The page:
I investigated further to see if I could find an instrument of a similar type and scale that was made of ceramic. I primarily work in ceramics as it’s where I have the most experience and feel the most comfortable. This led me to the ocarina – a clay instrument that fit right into those criteria. After further investigation discovered that ocarinas made with different clay will have different tones because of the varying resonant frequencies of clay. Thus, by using the clay from the park it would give the ocarina a sound unique to the park. To further this I recalled a process that involves making glazes from scratch out of plant ash. If I used an ash glaze made from plant ash from the park to glaze the work it would create something that was further attuned to the to the park, and give it a unique ‘Whitworth’ flavour.

I pitched Three ideas of making ocarinas in a group tutorial session, and the feedback was extremely positive. It was great having input from people working in other courses and disciplines as it gave me a broader range of perspectives for the feedback, helping to inform decisions in the future.

Making a living and living the making

Throughout this unit I have been looking at the context of studio pottery in relation to my future work. It’s a career I’ve been interested in for a while and one I wanted to find out more about:

  • what studio potters make
  • how they make it
  • where they make it
  • why they make it
  • what they make it with
  • where / how they sell it

 Visiting Joe’s studio

I visited Joe Heartly’s studio in Manchester to get a feel of what a functioning studio is like. Joe does not describe himself as a ‘studio potter’ or ‘ceramicist’, but a large part of his practice is ceramic-based. The visit really brought the reality of this kind of work to life – his studio was not the clean pretri dish of the the university workshop I was used to. The workspace I found myself in was cluttered, but you could feel that it was Joe’s (personal?) clutter, and everything was where it was for a purpose – a great space to be working in, if it wasn’t for the crippling cold.

During the visit, I spoke to Joe about the kind of projects that he works on. His advice was that it is ok to do jobs that pay the bills – just try and relate it back to your work principles, and working for a commission can be difficult i.e.. if a person comes to you with an pre-formed idea instead of asking you to develop one for them. However, I think I would enjoy the challenge of this kind of work.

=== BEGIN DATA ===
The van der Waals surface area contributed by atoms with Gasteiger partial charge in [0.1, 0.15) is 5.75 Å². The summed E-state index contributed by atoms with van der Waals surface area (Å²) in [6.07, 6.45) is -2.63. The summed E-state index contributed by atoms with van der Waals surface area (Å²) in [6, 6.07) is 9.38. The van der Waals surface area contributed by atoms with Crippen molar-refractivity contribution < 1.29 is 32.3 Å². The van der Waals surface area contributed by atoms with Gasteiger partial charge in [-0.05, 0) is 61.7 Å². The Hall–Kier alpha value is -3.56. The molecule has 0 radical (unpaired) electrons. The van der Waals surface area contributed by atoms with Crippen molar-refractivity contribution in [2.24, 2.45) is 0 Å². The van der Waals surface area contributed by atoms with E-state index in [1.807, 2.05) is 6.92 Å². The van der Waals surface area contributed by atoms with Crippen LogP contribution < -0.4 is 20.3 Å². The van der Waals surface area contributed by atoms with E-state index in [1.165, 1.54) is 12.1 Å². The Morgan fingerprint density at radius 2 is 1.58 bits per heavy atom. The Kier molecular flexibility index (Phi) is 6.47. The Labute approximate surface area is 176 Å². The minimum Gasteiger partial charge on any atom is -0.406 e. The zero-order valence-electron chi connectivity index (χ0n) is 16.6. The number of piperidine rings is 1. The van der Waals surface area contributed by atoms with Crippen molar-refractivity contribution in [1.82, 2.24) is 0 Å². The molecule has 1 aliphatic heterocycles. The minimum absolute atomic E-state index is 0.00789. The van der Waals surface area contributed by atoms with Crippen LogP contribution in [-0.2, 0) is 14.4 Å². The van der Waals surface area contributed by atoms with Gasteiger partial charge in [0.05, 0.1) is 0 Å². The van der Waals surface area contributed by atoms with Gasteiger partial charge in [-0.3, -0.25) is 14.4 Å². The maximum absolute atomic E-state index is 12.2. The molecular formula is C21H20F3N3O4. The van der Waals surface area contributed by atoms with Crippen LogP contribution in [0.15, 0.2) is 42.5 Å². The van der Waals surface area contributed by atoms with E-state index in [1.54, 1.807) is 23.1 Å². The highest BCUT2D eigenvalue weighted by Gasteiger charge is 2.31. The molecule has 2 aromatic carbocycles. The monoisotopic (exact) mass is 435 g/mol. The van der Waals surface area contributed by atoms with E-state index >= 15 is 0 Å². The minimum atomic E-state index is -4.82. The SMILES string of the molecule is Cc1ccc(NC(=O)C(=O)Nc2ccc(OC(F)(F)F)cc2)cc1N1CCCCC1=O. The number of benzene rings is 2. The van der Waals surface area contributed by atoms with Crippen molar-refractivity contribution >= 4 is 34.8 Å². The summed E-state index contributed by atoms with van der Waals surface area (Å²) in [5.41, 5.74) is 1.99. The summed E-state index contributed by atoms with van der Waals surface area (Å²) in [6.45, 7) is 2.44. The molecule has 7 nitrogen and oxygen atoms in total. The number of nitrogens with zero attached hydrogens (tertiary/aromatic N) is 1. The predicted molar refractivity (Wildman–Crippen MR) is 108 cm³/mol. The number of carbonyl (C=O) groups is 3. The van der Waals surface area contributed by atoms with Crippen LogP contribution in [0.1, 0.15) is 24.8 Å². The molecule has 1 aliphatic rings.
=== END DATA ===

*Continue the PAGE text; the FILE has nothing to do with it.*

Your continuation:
Joe shares his workspace with two other people where, as a group, they operate the space with an area for ceramics, an area for textiles, and an area space for woodwork. Something Joe stressed was how important it was for him to work in an environment with other practitioners – a feeling that has been echoed by the other practitioners I have researched.

Deiniol Williams, a Manchester School of Art 3DD graduate in 2004 says in his experience of working in an isolated environment after graduating “It erodes your creativity not to have the oxygen of a sounding board, someone to bounce ideas off.” I take this as a word of caution that working in an isolated environment can be stifling. But, as a counterpoint to this is how personal each ceramicists work area is to them. Some, like Adam Buick’s, are purpose-built, dedicated spaces and others, like John Tilton’s, naturally evolve over time as work becomes a bigger part of their lives.

For my future practice, I feel that having my own space would be very important but similarly don’t want to work in an isolated environment. The best example of a balance of these two factors I have seen is at Section 6 in Eindhoven, as part of Dutch Design Week. There the workspaces could be rearranged to be communal or private, and each work space had a mezzanine level room where one could step away from the workshop. Working in this kind of environment would be the ideal.

Blue coats and selling work

I visited Bluecoat display centre in Liverpool to gather research about what kind of work is sold there and the way it’s sold. I found more ceramicists displaying their work there than I had anticipated. The underlying theme of the work there was functional display. The application to Bluecoat is done by submitting:

  • A current CV
  • A selection of good quality images, acceptable formats include photographs, slides or CD rom [pc or mac compatible]
  • A brief statement citing inspiration, technical details, materials and processes